In this paper, we attempt to use our RNN-HA model to deal with vehicle re-identification by depending on purely visual appearance cues. The reason is that appearance information is directly beneath vehicle images, and the images are easy to collect. Compared with that, complex and expensive spatio-temporal information is much harder to gather. For example, the two existing large-scale car/vehicle datasets, e.g., CompCar  and VehicleID , only provide the appearance-based labels such as car types, models and identified annotations. Whilst, they do not provide any spatio-temporal information. Moreover, our experimental results prove that it is practical to use only appearance information for accurate vehicle re-identification, cf. Table 2.
2.2 Deep neural networks
Deep convolutional neural networks (DCNNs) try to model the high-level abstractions of the visual data by using architectures composed of multiple non-linear transformations. Recent progresses in diverse computer vision applications,e.g., large-scale image classification , object detection [18, 2] and semantic segmentation , are made based on the developments of the powerful DCNNs.
On the other hand, the family of Recurrent Neural Networks (RNNs) including Gated Recurrent Neural Networks (GRUs)
and Long-Short Term Memory Networks (LSTMs) have recently achieved great success in several tasks including image captioning [11, 33, 35, 28], visual question answering [6, 34], machine translation , etc. These works prove that RNNs are able to model the temporal dependency in sequential data and learn effective temporal feature representations, which inspires us to rely on RNNs for modeling the hierarchical coarse-to-fine characteristic (i.e., from car model to specific vehicle) beneath the vehicle re-identification problem.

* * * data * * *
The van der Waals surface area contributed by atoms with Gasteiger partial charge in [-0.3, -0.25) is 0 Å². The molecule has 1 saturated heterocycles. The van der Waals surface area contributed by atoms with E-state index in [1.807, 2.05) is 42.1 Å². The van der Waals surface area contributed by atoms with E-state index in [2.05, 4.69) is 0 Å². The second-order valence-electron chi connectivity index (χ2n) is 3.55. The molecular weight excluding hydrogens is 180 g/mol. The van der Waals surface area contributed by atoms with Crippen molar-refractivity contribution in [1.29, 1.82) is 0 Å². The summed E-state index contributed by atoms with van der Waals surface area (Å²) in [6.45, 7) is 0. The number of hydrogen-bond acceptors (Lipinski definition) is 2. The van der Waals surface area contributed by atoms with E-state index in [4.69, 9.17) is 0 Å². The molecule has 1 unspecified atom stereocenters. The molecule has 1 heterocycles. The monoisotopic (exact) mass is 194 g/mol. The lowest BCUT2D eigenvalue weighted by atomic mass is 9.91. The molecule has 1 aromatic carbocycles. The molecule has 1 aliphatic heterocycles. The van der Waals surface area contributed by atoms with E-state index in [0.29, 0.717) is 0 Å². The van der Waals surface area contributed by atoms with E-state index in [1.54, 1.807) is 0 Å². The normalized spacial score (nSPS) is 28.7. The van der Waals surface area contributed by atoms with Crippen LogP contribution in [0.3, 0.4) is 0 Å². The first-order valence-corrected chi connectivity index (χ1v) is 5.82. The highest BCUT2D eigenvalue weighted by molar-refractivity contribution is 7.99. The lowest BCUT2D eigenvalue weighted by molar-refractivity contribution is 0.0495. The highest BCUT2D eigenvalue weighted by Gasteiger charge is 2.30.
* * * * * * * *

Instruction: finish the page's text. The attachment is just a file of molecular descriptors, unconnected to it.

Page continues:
We propose a novel RNN-based hierarchical attention (RNN-HA) classification model to solve the vehicle re-identification problem. In this section, we present our RNN-HA model by introducing its key constituent modules, i.e., the representation learning module, the RNN-based hierarchical module and the attention module, respectively. The framework of our model is illustrated in Fig. 2.
3.1 Representation learning module
As shown in Fig. 2
, the first module of RNN-HA is to learn a holistic image representation from an input vehicle image via traditional convolutional neural networks. The obtained deep image representations will be processed by the following modules. This representation learning module consists of multiple traditional convolutional layers (equipped with ReLU and pooling). However, different from previous vehicle re-identification methods (e.g., [16, 23]), we discard fully connected layers, and utilize convolutional activations for subsequent processing.
Concretely, the activations of a convolution layer can be formulated as an order-3 tensorwith elements, which includes a set of 2-D feature maps. These feature maps are embedded with rich spatial information, and are also known to obtain mid- and high-level information, e.g., object parts [17, 24]. From another point of view, these activations can alternatively be viewed as an array of -dimensional deep descriptors extracted at locations. Apparently, these deep convolutional descriptors have more local/subtle visual information and more spatial information than those of the fully connected layer features.